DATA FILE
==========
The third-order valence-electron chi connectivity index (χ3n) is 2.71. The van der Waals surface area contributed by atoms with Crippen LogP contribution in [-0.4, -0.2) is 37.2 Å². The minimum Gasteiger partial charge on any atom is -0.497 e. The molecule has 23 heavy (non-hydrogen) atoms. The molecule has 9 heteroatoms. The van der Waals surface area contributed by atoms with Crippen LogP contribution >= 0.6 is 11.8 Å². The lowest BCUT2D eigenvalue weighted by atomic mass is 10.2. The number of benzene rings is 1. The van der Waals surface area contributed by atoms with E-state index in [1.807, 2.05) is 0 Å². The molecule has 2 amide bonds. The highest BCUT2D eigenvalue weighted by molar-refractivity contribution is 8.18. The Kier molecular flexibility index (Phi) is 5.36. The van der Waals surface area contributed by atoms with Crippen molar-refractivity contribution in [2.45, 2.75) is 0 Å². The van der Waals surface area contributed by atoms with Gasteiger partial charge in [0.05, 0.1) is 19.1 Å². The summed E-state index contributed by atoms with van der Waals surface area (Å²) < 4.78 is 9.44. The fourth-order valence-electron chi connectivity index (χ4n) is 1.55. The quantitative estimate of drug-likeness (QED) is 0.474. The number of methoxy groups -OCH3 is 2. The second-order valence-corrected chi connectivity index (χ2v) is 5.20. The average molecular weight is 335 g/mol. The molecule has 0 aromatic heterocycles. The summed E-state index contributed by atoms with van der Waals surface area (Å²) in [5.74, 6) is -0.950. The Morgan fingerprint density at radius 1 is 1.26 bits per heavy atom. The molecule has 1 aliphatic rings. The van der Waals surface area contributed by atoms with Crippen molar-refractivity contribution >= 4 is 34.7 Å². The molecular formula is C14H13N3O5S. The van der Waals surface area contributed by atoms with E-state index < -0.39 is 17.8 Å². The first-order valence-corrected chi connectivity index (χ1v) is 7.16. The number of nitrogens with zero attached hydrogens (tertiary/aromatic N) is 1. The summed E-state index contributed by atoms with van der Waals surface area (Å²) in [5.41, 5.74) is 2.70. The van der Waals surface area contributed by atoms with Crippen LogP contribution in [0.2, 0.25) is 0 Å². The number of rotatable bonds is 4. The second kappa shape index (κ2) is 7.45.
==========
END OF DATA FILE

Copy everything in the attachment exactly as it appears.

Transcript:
The third-order valence-electron chi connectivity index (χ3n) is 2.71. The van der Waals surface area contributed by atoms with Crippen LogP contribution in [-0.4, -0.2) is 37.2 Å². The minimum Gasteiger partial charge on any atom is -0.497 e. The molecule has 23 heavy (non-hydrogen) atoms. The molecule has 9 heteroatoms. The van der Waals surface area contributed by atoms with Crippen LogP contribution >= 0.6 is 11.8 Å². The lowest BCUT2D eigenvalue weighted by atomic mass is 10.2. The number of benzene rings is 1. The van der Waals surface area contributed by atoms with E-state index in [1.807, 2.05) is 0 Å². The molecule has 2 amide bonds. The highest BCUT2D eigenvalue weighted by molar-refractivity contribution is 8.18. The Kier molecular flexibility index (Phi) is 5.36. The van der Waals surface area contributed by atoms with Crippen molar-refractivity contribution in [2.45, 2.75) is 0 Å². The van der Waals surface area contributed by atoms with Gasteiger partial charge in [0.05, 0.1) is 19.1 Å². The summed E-state index contributed by atoms with van der Waals surface area (Å²) < 4.78 is 9.44. The fourth-order valence-electron chi connectivity index (χ4n) is 1.55. The quantitative estimate of drug-likeness (QED) is 0.474. The number of methoxy groups -OCH3 is 2. The second-order valence-corrected chi connectivity index (χ2v) is 5.20. The average molecular weight is 335 g/mol. The molecule has 0 aromatic heterocycles. The summed E-state index contributed by atoms with van der Waals surface area (Å²) in [5.74, 6) is -0.950. The Morgan fingerprint density at radius 1 is 1.26 bits per heavy atom. The molecule has 1 aliphatic rings. The van der Waals surface area contributed by atoms with Crippen molar-refractivity contribution >= 4 is 34.7 Å². The molecular formula is C14H13N3O5S. The van der Waals surface area contributed by atoms with E-state index < -0.39 is 17.8 Å². The first-order valence-corrected chi connectivity index (χ1v) is 7.16. The number of nitrogens with zero attached hydrogens (tertiary/aromatic N) is 1. The summed E-state index contributed by atoms with van der Waals surface area (Å²) in [5.41, 5.74) is 2.70. The van der Waals surface area contributed by atoms with Crippen LogP contribution in [0.2, 0.25) is 0 Å². The number of rotatable bonds is 4. The second kappa shape index (κ2) is 7.45.